Singin' in the Rain it isn't.
"She was like a Diane Keaton or a Jane
Fonda. She dressed as she liked, she was out-
spoken, she went out with the farmworkers
and picked fruit says Yates. "That's why I sav
she was about 15 or 20 years ahead of her
Fiances Farmer, though onlv 21 years old,
had just scored her biggest success, portraying
two roles in Come and Get It (1935) when she-
got fed up with Hollywood. She moved to the
New York theater world and fell in with Clif-
ford Odets and the left-oriented Group
Theatre Disappointed in them, she returned
to Hollywood.
"When she came back, she really had to eat
it Yates savs. shaking her head. "She was
making B-movies back to back and she started
to drink and take pills to keep her weight
down. She was so beautiful and so well
known, and she haled that. She started to re-
sent the fact that people were exploiting her.
They got more vindictive and gave her more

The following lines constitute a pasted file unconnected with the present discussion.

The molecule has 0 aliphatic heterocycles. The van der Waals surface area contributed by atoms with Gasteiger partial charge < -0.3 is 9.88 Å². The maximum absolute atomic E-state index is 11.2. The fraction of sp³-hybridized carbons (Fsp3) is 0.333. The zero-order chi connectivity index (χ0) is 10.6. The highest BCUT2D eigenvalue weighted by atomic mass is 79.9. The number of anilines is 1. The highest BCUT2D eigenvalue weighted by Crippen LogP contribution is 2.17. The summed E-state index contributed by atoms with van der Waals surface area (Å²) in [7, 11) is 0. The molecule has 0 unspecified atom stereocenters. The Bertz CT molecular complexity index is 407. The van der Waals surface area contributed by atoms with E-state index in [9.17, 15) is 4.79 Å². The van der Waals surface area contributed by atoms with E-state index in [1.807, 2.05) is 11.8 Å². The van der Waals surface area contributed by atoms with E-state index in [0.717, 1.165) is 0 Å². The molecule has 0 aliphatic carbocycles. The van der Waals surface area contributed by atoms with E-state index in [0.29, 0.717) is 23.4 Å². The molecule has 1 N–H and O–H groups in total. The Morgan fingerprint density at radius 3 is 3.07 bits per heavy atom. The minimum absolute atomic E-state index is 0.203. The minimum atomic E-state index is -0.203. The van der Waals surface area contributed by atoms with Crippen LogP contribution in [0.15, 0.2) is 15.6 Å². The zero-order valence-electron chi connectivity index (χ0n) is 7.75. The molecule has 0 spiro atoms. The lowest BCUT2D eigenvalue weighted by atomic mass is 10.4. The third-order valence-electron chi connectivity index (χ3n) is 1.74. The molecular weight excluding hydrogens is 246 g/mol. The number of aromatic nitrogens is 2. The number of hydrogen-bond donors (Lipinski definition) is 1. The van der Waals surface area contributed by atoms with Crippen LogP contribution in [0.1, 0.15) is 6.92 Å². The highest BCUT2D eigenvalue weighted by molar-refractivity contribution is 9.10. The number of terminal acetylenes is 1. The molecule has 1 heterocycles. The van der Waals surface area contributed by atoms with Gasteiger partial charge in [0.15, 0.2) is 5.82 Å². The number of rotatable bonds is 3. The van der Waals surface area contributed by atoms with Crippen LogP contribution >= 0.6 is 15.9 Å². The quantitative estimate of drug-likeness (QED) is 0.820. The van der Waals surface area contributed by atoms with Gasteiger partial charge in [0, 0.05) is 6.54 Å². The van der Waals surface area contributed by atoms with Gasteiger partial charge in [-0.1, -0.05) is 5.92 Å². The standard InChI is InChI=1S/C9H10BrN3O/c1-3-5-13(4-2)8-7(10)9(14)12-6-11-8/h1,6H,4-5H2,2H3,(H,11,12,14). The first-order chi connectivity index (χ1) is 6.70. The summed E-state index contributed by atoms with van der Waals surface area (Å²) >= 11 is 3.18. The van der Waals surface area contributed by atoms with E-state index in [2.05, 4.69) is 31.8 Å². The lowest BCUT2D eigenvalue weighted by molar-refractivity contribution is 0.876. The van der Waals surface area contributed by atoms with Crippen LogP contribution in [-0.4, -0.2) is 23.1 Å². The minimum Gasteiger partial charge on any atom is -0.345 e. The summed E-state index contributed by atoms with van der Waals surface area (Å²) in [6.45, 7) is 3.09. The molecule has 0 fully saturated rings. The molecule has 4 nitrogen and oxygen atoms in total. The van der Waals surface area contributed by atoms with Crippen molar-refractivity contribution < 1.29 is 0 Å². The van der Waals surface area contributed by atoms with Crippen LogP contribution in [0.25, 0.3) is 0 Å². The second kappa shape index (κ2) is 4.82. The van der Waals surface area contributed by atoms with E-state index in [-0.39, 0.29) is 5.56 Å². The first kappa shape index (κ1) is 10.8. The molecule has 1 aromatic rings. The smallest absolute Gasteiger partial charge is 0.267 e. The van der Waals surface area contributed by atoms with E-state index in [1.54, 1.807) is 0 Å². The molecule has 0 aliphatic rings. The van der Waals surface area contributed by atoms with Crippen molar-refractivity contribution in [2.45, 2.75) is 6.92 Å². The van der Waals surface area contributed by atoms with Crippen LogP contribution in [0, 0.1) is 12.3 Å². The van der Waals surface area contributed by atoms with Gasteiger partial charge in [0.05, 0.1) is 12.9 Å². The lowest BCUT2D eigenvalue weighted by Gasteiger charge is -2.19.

"There was a scene in a movie called Haw-
ing Gold where she had to fall in the mud.
And she had to do it something like 17 times.
She kept asking, 'Why am I doing this?' And
her director just sat there and let her fall in
the mud
Because of her associations with leftists, she
came to be labeled, wrongly, a communist.
Her troubles came in a heap. While on parole
for a drunk driving charge, Frances Farmer
got in a free-swinging fight with a hairdresser,
a woman, and broke her jaw. The hairdresser
(whom Ms. Yates tracked down in Hawaii for
interviews) pressed charges.
"The police went and broke down her door
at the Knickerbocker Hotel where she had
been sleeping in the nude Yates savs. And
thev said she had been coming on to the
police as thev broke down the door. They
lxoked her. That was the first time she was
pui into a home
Farmer was released into her mother's cus-
tody. Whenever thev would disagree, her
mother would threaten her with another trip
to the asylum.
Fventuallv, the threats were fulfilled. Fran-
ces Farmer spent five years in an asylum in
the state of Washington, frequently subjected
to electroshock therapy.
"1 don't know if you know about the condi-
tions of those days Yates says. "Thev ate and